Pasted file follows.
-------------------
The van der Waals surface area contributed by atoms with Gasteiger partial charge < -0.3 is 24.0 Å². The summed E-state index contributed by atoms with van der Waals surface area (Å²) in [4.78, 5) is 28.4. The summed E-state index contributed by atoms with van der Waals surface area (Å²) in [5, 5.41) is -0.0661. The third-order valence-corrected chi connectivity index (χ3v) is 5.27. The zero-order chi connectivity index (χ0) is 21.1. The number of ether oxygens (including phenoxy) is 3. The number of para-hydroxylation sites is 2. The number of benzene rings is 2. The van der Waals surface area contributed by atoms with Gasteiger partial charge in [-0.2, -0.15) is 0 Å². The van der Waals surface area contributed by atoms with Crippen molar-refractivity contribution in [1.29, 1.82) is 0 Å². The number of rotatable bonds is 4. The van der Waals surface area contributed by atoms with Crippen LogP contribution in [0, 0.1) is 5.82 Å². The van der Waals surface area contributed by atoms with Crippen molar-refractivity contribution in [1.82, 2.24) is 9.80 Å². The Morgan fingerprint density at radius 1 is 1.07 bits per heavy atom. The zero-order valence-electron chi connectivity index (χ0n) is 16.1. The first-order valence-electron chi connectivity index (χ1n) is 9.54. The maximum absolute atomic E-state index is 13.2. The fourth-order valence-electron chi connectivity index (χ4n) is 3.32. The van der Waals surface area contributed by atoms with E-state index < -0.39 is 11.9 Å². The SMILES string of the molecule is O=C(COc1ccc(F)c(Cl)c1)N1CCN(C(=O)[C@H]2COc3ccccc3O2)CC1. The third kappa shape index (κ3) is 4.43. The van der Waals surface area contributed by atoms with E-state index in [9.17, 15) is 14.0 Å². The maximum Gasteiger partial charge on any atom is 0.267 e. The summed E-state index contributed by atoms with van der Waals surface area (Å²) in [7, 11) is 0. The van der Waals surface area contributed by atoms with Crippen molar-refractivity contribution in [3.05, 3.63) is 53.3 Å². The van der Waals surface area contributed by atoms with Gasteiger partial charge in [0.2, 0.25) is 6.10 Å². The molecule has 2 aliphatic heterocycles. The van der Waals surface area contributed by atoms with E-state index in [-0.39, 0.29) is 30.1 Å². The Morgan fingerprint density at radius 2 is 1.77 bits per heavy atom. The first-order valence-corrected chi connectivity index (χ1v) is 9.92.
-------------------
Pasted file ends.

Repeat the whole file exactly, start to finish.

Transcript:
The van der Waals surface area contributed by atoms with Gasteiger partial charge < -0.3 is 24.0 Å². The summed E-state index contributed by atoms with van der Waals surface area (Å²) in [4.78, 5) is 28.4. The summed E-state index contributed by atoms with van der Waals surface area (Å²) in [5, 5.41) is -0.0661. The third-order valence-corrected chi connectivity index (χ3v) is 5.27. The zero-order chi connectivity index (χ0) is 21.1. The number of ether oxygens (including phenoxy) is 3. The number of para-hydroxylation sites is 2. The number of benzene rings is 2. The van der Waals surface area contributed by atoms with Gasteiger partial charge in [-0.2, -0.15) is 0 Å². The van der Waals surface area contributed by atoms with Crippen molar-refractivity contribution in [1.29, 1.82) is 0 Å². The number of rotatable bonds is 4. The van der Waals surface area contributed by atoms with Crippen LogP contribution in [0, 0.1) is 5.82 Å². The van der Waals surface area contributed by atoms with Crippen molar-refractivity contribution in [1.82, 2.24) is 9.80 Å². The Morgan fingerprint density at radius 1 is 1.07 bits per heavy atom. The zero-order valence-electron chi connectivity index (χ0n) is 16.1. The first-order valence-electron chi connectivity index (χ1n) is 9.54. The maximum absolute atomic E-state index is 13.2. The fourth-order valence-electron chi connectivity index (χ4n) is 3.32. The van der Waals surface area contributed by atoms with E-state index < -0.39 is 11.9 Å². The SMILES string of the molecule is O=C(COc1ccc(F)c(Cl)c1)N1CCN(C(=O)[C@H]2COc3ccccc3O2)CC1. The third kappa shape index (κ3) is 4.43. The van der Waals surface area contributed by atoms with E-state index in [9.17, 15) is 14.0 Å². The maximum Gasteiger partial charge on any atom is 0.267 e. The summed E-state index contributed by atoms with van der Waals surface area (Å²) in [7, 11) is 0. The van der Waals surface area contributed by atoms with Crippen molar-refractivity contribution in [3.05, 3.63) is 53.3 Å². The van der Waals surface area contributed by atoms with Gasteiger partial charge in [0.2, 0.25) is 6.10 Å². The molecule has 2 aliphatic heterocycles. The van der Waals surface area contributed by atoms with E-state index in [-0.39, 0.29) is 30.1 Å². The Morgan fingerprint density at radius 2 is 1.77 bits per heavy atom. The first-order valence-corrected chi connectivity index (χ1v) is 9.92.